It was a good route to march as we passed Scotland Yard and into Parliament Square we also passed the Supreme Court where Ameen Jogee cases has been accepted for consideration this year. Finally the Supreme Court will have to sort out the mess that is joint enterprise charging once and for all and this is another sign of the success of our campaign. Somewhere along the route we adopted a very nice police officer who stopped traffic for us and for this we were very grateful, getting across busy London streets with such a long procession was tricky as well as the fact that a number of our campaigners were elderly citizens and children.
As we approached Downing Street I could see the smiling faces of more JENGbA campaigners who had agreed for various reasons to meet us there. We were late, and they told us after they could hear us long before they could see us which they had told the police officers at Downing St would be the case. Once again these officers were really helpful, our slot to hand in was 3pm but it was nearly half past but they accommodated us after requesting that the marchers continue the rally on the other side of the street. Our ID was checked and we were informed that the BBC and ITV were waiting for us and not to just knock on the door as that would be our ‘moment’ over but to savour our time and get pictures. When we did knock it was surprisingly loud and we jumped back in surprise which is why in the pictures Patricia and I are laughing with shock. Jimmy and Jan Cunliffe did interviews with the awaiting press and we went back to join the others outside.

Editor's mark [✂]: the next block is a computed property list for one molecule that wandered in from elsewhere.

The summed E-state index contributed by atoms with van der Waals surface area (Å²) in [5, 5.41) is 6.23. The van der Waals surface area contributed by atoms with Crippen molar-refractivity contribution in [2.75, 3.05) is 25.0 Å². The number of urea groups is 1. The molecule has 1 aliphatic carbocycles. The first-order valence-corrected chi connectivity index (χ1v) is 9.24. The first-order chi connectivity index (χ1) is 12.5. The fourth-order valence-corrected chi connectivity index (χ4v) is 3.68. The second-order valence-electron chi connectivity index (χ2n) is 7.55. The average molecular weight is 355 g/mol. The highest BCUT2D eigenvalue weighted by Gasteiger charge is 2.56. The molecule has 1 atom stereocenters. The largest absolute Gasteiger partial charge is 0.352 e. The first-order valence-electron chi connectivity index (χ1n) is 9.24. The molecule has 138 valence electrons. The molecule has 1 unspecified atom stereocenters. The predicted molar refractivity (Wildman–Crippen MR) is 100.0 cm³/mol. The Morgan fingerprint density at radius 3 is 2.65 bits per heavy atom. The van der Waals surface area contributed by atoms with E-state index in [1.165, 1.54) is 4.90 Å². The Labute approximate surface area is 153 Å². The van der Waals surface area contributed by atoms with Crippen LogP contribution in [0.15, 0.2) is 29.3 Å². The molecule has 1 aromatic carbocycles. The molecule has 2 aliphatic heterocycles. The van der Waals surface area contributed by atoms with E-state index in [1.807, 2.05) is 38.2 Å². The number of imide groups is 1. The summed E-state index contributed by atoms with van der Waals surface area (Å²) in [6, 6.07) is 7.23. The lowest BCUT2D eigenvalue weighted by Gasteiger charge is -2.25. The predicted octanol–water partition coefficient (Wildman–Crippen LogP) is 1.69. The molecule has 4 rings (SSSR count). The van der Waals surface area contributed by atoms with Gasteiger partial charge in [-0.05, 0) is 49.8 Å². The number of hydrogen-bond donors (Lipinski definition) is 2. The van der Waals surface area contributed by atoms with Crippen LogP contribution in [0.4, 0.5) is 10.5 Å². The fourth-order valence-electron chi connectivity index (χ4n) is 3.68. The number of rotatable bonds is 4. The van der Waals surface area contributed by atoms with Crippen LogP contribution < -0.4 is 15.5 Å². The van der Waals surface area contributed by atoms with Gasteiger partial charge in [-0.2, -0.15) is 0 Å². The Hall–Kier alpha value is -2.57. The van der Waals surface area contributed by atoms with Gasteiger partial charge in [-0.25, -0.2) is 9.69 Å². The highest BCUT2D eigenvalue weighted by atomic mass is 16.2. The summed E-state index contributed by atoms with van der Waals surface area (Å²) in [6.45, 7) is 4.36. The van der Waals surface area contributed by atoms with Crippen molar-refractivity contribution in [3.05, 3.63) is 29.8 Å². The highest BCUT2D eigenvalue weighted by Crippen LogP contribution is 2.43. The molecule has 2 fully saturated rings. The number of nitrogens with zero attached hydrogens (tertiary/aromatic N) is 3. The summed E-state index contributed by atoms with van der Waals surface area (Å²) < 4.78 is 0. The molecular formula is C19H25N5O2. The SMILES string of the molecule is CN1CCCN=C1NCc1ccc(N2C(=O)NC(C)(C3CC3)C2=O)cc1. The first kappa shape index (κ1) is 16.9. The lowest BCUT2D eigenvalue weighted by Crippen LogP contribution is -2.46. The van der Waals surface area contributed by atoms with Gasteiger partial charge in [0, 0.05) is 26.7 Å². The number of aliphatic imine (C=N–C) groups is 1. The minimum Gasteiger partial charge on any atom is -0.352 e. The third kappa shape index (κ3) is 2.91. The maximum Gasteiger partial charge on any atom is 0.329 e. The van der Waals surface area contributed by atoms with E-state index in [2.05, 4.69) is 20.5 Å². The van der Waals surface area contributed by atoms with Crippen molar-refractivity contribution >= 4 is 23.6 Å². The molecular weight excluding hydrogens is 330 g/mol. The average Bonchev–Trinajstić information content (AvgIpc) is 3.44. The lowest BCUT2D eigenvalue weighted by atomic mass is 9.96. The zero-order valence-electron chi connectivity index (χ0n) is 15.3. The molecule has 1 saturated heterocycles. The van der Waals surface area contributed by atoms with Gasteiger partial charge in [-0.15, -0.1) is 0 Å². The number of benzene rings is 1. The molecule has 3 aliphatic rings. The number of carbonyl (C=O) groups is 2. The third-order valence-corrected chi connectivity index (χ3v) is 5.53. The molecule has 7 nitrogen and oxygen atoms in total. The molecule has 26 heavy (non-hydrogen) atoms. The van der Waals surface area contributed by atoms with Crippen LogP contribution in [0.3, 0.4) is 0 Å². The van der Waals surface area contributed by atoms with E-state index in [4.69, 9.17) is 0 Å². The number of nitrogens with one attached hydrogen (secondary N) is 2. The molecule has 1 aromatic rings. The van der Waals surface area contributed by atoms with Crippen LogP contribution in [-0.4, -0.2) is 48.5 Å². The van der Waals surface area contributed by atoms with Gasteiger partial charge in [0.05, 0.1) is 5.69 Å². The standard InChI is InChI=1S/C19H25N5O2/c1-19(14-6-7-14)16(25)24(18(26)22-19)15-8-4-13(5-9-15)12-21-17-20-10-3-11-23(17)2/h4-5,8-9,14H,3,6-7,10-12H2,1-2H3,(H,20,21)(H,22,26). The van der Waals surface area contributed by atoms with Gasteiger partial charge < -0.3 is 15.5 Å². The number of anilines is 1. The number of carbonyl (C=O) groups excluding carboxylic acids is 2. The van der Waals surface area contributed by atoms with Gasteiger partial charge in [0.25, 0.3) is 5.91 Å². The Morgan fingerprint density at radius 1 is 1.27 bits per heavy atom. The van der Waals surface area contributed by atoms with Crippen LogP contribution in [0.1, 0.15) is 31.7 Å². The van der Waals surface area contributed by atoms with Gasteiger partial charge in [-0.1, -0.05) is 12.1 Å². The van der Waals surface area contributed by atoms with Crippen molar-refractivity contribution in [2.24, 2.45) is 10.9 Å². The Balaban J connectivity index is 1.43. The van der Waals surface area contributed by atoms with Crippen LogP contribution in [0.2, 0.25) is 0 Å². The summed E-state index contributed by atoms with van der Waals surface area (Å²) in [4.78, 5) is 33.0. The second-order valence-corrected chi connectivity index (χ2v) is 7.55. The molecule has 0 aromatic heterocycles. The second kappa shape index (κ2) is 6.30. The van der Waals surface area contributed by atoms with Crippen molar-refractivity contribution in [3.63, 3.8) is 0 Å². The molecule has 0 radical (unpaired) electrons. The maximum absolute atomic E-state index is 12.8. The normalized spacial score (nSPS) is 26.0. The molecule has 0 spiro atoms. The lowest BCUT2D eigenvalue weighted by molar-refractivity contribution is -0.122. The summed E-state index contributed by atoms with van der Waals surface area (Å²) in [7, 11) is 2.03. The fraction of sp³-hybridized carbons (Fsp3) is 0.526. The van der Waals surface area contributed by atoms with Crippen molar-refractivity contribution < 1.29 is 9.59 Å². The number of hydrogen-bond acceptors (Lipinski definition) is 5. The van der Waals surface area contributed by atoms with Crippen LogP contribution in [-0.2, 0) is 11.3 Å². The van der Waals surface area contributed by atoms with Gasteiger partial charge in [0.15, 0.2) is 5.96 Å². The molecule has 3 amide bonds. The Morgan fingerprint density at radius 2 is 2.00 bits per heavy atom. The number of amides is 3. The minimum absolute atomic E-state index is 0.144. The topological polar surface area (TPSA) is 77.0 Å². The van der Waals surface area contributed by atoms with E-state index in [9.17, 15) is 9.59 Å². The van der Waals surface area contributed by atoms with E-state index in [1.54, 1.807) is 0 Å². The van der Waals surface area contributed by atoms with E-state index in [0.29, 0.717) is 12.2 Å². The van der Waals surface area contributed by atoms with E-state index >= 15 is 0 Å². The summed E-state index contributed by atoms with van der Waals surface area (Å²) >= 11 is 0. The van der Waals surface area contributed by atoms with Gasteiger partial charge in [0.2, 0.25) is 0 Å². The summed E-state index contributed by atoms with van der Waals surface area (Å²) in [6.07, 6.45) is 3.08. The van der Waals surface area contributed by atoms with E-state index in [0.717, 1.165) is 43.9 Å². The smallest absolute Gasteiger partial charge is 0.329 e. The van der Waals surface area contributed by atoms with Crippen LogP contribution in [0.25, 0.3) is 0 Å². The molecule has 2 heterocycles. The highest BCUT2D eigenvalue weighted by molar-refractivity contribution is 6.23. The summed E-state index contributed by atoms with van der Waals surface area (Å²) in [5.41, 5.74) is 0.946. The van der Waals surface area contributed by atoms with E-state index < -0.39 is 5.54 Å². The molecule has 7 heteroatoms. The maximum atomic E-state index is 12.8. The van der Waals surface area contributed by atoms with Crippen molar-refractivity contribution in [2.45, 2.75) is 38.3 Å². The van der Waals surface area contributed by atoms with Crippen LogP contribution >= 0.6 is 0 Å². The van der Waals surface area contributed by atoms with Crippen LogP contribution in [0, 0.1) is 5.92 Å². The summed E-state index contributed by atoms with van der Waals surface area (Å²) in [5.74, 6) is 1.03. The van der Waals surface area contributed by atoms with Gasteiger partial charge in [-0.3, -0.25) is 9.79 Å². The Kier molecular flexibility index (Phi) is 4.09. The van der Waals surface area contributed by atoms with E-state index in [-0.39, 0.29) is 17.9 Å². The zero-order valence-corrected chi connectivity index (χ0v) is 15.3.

JENGbA’s is a peaceful campaign about a really sad and desperate subject but I read recently in an article about Revolution that one of the things that will bring that about is humour. So this time we had Pinata – a donkey that had a yellow ribbon on it saying the ‘law of joint enterprise is an ass’. The fantastic Goddaz bravely held it aloft so that a young girl could beat it with her JENGbA stick but we had to get an older boy to really batter it because they are so hard to break. The young girl did the last few blows though and sweets flew in all directions. If only our loved ones could too.
After singing ‘Something Inside So Strong’ by Labi Siffre we took ourselves for a well earned drink. Lots of photos were taken on the day and some are on the website – a lot more will go up soon and we have to thank Geoff Halsall for being official photographer. These photos really catch the spirit of the day and show exactly who this doctrine is targeting as lots more families from BME communites are gaining the courage to stand up and be counted. My favourite is the one of Jonathon Long’s dad, Roy. The utter determination in his face that his innocent son should not be in prison says it all.
Gloria Morrison Campaign Co-ordinator JENGbA